ill-fated building which was burnt almost even with the ground,
and as many of these escaped with sufficient clothing, were all
day Saturday seconding every effort of Dr. Buckner and his aides
in bringing order out of chaos. The remainder, many of whom came
out only in their night clothes, were sheltered in the girls'
building, wrapped up in blankets while waiting for clothes to
be brought to them.
Several of those who were fortunate enough
to save their clothes were seen and talked to. One of these,
who was in ward B of the boys' house, said that the fire is supposed
to have caught from the stove in the rear room on the first floor.
Minor Smith is the boy whose duty
it was to clean out the stove Friday evening. The hot ashes were
deposited in a tin tub and it is supposed that in this way, the
floor was ignited and the whole first story soon in a blaze.
The greater part of the casualties
were confined to this first floor, the inmates of wards B and
C, on the second floor, escaping nearly to a boy, either by getting
down one of the three stairways or by jumping from the windows.
It is supposed that many of the
boys on the first floor were first overcome with smoke, and thus
perished mercifully without pain. Such a supposition is probable
owning to the way in which the bodies lay when recovered.
One boy, Oscar Jackson, is said
to have met death by going back into the burning building to
recover his hat.
All the people in the neighborhood
turned out and exerted themselves to the utmost in saving the
other buildings when it was seen that the frame house occupied
by the boys was doomed.
Dr. Buckner spoke eloquently of
the aid thus afforded him. Not only did these volunteers work
while the fire was in progress, but all day Saturday busied themselves
in the melancholy work of recovering the dead from the smouldering
ruins. As fast as recovered and identified, the bodies were placed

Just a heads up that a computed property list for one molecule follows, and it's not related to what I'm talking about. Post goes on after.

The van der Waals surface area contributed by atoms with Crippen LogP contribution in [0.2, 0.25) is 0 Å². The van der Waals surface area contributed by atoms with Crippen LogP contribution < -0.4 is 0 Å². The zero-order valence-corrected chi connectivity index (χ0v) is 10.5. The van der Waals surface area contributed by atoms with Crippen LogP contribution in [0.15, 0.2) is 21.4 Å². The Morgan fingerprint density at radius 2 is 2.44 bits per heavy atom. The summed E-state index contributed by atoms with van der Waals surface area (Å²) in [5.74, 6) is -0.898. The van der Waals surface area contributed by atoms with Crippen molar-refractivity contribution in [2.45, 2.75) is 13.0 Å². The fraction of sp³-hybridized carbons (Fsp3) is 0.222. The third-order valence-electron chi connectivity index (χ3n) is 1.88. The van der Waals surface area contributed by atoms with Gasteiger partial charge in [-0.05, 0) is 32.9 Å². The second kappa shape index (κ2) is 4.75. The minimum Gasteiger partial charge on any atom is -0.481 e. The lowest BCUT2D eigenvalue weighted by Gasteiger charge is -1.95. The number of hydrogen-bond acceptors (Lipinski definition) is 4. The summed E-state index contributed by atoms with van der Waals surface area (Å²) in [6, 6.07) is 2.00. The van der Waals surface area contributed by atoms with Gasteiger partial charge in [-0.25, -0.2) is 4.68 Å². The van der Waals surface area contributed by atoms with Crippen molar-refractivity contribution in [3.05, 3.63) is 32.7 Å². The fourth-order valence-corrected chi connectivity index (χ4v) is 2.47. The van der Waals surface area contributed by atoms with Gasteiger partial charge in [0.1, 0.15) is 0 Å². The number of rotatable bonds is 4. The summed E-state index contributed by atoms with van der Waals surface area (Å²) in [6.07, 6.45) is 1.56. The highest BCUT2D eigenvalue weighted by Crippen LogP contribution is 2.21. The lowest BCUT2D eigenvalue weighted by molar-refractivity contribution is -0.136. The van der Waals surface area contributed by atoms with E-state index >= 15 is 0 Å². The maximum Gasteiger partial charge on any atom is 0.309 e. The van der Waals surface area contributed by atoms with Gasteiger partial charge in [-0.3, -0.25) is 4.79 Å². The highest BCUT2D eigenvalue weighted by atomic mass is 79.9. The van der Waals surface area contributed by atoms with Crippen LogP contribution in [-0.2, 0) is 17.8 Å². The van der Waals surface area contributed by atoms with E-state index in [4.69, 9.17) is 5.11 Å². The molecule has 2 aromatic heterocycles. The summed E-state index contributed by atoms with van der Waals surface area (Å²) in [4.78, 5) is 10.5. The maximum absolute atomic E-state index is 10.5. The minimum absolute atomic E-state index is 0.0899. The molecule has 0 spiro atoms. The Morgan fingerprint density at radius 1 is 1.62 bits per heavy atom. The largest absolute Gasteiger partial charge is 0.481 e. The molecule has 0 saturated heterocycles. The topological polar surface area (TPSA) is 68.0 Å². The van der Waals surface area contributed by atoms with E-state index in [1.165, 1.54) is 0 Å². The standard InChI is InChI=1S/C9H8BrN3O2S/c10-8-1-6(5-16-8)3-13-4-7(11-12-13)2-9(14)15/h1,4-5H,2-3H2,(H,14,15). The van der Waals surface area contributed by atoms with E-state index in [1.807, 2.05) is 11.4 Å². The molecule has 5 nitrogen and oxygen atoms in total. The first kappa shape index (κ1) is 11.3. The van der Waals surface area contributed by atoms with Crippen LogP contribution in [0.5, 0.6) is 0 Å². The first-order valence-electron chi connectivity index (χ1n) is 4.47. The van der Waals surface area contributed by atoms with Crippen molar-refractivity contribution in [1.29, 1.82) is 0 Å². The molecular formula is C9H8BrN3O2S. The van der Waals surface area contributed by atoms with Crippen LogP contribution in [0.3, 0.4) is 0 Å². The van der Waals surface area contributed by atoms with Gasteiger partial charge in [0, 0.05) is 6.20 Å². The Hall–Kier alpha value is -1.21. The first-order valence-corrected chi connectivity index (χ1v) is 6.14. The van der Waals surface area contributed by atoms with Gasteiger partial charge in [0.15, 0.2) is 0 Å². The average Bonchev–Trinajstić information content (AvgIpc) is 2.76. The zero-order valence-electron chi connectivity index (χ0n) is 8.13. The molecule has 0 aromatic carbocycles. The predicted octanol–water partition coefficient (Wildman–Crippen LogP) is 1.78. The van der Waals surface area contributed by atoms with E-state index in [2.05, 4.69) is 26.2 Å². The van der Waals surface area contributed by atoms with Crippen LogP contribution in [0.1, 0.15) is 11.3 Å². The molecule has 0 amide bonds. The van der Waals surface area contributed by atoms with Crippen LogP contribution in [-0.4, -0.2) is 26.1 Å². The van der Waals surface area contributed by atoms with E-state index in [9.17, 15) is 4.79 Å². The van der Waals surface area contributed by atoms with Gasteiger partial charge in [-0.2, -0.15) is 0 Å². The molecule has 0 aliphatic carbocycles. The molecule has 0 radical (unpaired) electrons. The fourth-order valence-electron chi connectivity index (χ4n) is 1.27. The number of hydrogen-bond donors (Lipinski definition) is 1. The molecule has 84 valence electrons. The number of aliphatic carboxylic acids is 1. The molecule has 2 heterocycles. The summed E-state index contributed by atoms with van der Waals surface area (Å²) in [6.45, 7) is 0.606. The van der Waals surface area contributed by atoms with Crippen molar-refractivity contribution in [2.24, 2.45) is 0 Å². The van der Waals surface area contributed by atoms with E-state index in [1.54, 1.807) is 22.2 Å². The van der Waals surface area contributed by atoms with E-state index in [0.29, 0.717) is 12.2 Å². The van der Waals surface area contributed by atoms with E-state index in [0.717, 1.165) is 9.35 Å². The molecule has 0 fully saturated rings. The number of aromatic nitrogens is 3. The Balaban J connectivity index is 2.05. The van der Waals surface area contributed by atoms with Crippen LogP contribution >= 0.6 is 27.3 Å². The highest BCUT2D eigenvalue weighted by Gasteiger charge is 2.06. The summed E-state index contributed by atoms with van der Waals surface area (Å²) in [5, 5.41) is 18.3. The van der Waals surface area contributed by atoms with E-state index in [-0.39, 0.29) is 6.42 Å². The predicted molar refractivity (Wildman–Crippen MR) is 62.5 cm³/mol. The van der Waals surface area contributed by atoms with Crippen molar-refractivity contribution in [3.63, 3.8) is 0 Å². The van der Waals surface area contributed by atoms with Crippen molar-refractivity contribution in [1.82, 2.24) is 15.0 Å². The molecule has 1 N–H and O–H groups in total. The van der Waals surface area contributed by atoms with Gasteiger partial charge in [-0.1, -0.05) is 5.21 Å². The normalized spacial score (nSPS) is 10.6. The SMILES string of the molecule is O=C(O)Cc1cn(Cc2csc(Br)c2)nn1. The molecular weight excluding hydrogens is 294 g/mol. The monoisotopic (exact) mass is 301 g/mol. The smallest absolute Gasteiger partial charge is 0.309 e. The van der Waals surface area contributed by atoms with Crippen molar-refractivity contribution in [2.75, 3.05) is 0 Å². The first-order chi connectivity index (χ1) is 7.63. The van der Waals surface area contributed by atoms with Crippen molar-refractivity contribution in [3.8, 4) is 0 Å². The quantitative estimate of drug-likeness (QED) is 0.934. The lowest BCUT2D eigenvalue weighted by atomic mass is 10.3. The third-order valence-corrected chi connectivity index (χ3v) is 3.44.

two in a box and carted to the burial lot of the Home and interred
with a few short, but fervent, words of prayer from Dr. Buckner.
The greater part of the bodies
were terribly burned and were often gathered up piece-meal; heads,
trunks and limbs being recovered in charred sections. The work
of burial was finished Saturday afternoon.
The prompt aid extended the
sufferers has been greatly appreciated, and on the arrival of
the relief car sent out from Dallas Saturday evening, the much-appreciated
clothing was first hauled to the Home where the work of distribution
was begun as quickly as possible.
The girls of the institution
are admirably organized and greatly assisted the doctors in attending
the injured. The bitterest need of the Home was for clothing,
beds and bedding, and this has been in great part alleviated.
Dr. Buckner bears the great blow
with fortitude and resignation, and while yet unable to state
what plans he will adopt toward rebuilding the home, appears
confident that with the aid of the generous hearted people of
Dallas and other adjoining towns, he will be able to take care
of the inmates of the Home.
THE RELIEF TRAIN.
How the Provisions
to Buckner's Station.
had the first news of the terrible loss of life at Buckner's
Orphan Home reached Dallas than preparations were immediately
set on foot to succor the survivors and send aid to the institution.
Mr. J. F. Zang, president of the Commercial Club, with commendable
promptness, organized himself into a committee of one and, as
related in Saturday's Times Herald, called upon Manager Thorne
of the Texas and Pacific Railroad, who placed an engine and relief
car at his disposal.
Dodgers reading as follows were